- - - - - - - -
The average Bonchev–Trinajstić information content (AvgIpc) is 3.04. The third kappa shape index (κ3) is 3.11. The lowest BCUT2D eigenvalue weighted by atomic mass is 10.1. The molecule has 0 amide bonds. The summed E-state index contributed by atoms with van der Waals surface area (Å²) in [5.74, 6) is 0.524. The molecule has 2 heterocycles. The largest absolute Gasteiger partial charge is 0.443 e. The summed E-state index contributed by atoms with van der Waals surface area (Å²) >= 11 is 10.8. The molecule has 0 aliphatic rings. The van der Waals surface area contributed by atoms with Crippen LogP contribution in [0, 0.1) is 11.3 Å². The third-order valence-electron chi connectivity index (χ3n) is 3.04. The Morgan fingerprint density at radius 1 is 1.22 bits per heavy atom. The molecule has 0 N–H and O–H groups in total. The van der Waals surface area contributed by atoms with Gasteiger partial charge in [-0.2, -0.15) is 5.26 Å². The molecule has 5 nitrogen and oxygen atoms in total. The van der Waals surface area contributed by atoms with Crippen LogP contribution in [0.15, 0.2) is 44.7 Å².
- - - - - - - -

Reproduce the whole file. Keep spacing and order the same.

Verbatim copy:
The average Bonchev–Trinajstić information content (AvgIpc) is 3.04. The third kappa shape index (κ3) is 3.11. The lowest BCUT2D eigenvalue weighted by atomic mass is 10.1. The molecule has 0 amide bonds. The summed E-state index contributed by atoms with van der Waals surface area (Å²) in [5.74, 6) is 0.524. The molecule has 2 heterocycles. The largest absolute Gasteiger partial charge is 0.443 e. The summed E-state index contributed by atoms with van der Waals surface area (Å²) >= 11 is 10.8. The molecule has 0 aliphatic rings. The van der Waals surface area contributed by atoms with Crippen LogP contribution in [0, 0.1) is 11.3 Å². The third-order valence-electron chi connectivity index (χ3n) is 3.04. The Morgan fingerprint density at radius 1 is 1.22 bits per heavy atom. The molecule has 0 N–H and O–H groups in total. The van der Waals surface area contributed by atoms with Gasteiger partial charge in [-0.2, -0.15) is 5.26 Å². The molecule has 5 nitrogen and oxygen atoms in total. The van der Waals surface area contributed by atoms with Crippen LogP contribution in [0.15, 0.2) is 44.7 Å².